Traces of the little girl’s vomit and blood were found on the crotch of Merkt’s long underwear. Prosecutors said Merkt forced her to perform oral sex, then smashed her head in when she resisted.
Merkt told police that while he was baby-sitting the girl, he fell asleep and awoke to find her at the bottom of the stairs. He then called 911.
When he was asked why the girl’s underwear had blood on it, Merkt said it was grape juice. Later he changed his story to say he used her underwear to wipe blood off her lip after she fell.
So, how many of you out there are thinking this guy should have been found guilty of the rape and first-degree murder charges he faced? Me, too.
But on Saturday, a jury found him guilty of only second-degree murder. He hasn’t been sentenced yet, but you can bet he won’t be in prison too long.
What was that jury thinking? I try to be rational and accept that we have an imperfect system, but this is ridiculous.
But sometimes that system works.
A man who killed two 19-year-old women after crashing into their car was sentenced Tuesday in North Carolina to life in prison with no chance for parole.
The crash happened Sept. 4, after Thomas Richard Jones, 39, took painkillers, drank two quarts of beer and then went to two bars and drank some more. Later, as he was driving his truck and trying to put a cassette in the tape deck, he slammed into the women’s car. Four other people were also injured.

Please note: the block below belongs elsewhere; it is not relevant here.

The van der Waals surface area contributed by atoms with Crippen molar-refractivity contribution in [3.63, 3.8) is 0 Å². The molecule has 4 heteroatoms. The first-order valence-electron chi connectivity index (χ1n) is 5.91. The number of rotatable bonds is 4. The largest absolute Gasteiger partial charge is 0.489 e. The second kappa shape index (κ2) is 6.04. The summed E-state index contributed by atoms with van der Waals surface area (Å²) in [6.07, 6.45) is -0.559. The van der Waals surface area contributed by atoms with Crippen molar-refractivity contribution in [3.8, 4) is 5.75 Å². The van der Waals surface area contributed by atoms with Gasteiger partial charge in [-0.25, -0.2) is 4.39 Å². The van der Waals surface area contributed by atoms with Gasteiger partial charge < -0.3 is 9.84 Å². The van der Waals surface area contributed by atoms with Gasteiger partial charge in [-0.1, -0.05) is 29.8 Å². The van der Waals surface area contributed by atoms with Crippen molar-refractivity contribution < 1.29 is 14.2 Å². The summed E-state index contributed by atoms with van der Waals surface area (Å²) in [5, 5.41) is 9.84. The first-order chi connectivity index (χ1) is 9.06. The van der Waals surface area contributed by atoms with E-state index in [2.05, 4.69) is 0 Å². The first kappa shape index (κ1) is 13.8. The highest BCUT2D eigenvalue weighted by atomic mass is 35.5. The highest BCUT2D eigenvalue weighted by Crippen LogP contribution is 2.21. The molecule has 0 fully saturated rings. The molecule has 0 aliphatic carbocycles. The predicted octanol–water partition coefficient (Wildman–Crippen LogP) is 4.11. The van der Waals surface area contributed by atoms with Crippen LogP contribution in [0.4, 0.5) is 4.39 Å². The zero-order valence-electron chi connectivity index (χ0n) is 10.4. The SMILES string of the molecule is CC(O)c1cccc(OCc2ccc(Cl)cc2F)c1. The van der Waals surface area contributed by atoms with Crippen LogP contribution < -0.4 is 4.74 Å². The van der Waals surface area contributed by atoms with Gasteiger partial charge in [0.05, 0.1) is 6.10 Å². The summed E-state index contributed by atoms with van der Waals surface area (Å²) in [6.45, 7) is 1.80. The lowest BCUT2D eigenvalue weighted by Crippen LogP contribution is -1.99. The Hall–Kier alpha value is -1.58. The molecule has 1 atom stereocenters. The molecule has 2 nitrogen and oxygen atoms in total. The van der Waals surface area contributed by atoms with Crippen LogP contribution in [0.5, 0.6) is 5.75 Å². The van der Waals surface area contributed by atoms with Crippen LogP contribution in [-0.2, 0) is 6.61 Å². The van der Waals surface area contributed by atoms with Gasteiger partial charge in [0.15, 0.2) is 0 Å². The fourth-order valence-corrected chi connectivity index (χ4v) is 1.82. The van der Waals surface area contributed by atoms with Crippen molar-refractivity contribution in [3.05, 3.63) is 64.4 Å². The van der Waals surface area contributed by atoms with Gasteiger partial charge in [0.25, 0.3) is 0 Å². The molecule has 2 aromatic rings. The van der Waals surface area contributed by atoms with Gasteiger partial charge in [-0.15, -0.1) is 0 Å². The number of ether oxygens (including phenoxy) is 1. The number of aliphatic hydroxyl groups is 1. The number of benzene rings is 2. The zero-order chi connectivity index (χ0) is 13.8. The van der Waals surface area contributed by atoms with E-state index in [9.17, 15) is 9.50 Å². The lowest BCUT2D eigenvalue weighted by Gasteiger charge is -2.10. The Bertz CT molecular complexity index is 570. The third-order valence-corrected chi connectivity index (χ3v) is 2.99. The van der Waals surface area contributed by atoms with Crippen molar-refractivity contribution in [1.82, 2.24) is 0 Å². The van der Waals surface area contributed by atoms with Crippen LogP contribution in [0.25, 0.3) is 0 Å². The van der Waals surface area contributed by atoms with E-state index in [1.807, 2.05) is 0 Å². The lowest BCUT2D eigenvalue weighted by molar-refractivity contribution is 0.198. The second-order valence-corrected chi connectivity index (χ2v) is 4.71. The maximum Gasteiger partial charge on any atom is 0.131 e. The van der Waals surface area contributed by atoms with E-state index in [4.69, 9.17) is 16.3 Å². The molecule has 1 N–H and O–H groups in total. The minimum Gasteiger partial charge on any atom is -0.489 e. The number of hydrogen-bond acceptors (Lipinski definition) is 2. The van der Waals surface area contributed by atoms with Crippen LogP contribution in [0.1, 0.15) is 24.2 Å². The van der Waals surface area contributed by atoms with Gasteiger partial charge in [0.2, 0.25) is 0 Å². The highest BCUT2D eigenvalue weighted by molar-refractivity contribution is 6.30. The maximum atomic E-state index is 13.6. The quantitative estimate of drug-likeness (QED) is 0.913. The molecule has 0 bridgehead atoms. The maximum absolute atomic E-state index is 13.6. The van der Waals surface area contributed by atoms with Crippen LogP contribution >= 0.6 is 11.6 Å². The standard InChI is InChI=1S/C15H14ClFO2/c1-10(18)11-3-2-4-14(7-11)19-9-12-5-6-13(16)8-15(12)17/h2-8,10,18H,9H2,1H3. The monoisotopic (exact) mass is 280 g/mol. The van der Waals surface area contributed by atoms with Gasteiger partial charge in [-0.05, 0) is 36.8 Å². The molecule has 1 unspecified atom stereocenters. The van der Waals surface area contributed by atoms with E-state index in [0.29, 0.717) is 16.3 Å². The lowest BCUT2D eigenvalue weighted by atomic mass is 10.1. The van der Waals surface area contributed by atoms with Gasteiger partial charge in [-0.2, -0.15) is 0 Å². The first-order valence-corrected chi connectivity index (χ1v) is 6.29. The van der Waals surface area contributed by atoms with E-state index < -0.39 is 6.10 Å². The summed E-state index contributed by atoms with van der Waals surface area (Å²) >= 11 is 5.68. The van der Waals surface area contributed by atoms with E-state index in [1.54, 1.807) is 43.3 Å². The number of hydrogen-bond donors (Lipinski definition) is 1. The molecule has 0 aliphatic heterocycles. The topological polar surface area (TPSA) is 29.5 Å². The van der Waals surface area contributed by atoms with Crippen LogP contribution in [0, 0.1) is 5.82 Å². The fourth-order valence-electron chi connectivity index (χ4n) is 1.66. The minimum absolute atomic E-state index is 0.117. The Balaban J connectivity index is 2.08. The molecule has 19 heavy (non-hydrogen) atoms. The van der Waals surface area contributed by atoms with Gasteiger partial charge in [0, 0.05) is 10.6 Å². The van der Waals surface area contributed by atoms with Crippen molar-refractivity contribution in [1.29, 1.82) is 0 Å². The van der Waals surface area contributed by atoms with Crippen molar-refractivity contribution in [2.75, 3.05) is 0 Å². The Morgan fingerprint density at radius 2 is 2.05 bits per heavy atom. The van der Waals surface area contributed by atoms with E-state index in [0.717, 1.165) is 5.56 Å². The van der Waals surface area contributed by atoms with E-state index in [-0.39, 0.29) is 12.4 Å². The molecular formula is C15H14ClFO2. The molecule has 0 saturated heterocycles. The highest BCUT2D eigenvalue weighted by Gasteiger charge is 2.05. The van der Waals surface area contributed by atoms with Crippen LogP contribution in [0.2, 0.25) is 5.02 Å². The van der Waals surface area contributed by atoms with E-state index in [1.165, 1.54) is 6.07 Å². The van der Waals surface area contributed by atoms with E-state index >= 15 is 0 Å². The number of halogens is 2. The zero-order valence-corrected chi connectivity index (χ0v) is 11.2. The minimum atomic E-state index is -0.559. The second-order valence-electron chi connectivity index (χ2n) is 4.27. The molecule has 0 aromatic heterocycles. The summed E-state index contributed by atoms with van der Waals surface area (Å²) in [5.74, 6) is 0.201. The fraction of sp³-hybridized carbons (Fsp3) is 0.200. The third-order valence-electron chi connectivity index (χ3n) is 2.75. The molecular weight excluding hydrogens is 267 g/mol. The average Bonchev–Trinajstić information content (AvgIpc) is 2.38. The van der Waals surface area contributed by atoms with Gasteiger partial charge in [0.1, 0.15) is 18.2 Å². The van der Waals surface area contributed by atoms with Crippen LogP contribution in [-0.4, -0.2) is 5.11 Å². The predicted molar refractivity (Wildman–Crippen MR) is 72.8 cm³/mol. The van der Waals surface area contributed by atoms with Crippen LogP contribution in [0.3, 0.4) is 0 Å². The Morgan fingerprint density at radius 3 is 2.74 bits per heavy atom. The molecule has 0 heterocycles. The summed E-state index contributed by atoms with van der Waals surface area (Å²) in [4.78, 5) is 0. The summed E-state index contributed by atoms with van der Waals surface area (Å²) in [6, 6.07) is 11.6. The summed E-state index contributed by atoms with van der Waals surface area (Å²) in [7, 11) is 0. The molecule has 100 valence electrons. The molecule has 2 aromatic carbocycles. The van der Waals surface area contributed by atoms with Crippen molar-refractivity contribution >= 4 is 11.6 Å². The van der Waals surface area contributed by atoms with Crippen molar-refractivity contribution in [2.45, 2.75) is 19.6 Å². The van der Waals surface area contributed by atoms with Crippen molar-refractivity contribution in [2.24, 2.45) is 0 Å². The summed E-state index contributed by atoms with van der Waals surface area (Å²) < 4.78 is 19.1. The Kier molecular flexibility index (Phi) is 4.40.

Jones had two prior convictions of driving under the influence and a third charge was pending when he killed the women. He faced the death penalty in this case, but instead a jury sentenced him to two life terms.
Sound harsh? Not as harsh as being told your daughter or best friend or mom has been killed by a drunk driver.
In Minnesota, about 15,000 repeat offenders are arrested every year, some with as many as 20 previous drunk-driving offenses, according to the Minnesota Department of Public Safety. Basically, they get a slap on the wrist.
What happens in other countries?
In Russia, drunk drivers lose their licenses for life; in Turkey, they’re taken 20 miles out of town and forced to walk back; and in El Salvador, drunk drivers are executed by a firing squad.
Now, I don’t believe in the death penalty, and I don’t believe people when they call it a deterrent to violent crime. Statistics just don’t back that up. But it seems that in the case of drunk driving, stiff penalties would keep most people from doing it.
After all, it’s not something done in a fit of rage. It’s always planned — someone drives to a bar, drinks excessively, then drives home. If he or she kills someone, that’s no accident — it’s a premeditated act. Why shouldn’t the punishment fit the crime? In Thomas’ case, it did.
Of course, here in Minnesota, we’ve got our own innovative ideas. Rep. Tom Workman, a Republican from Chanhassen, introduced a bill this year, which didn’t really get anywhere, calling for public floggings of repeat drunk drivers. Workman said he got the idea while listening to a discussion about floggings on the KQRS morning show.
His colleagues in the Legislature were shocked and labeled his plan cruel and unusual punishment. (I agree, but I find it more shocking that a lawmaker would admit he listens to that moronic radio program.)
In any event, maybe the North Carolina case will give our lawmakers some ideas and show that there’s still a chance of fixing the system.
Kris Henry’s column appears in the Daily every Thursday. She welcomes comments via e-mail at [email protected]
Letters to the editor may be sent [email protected]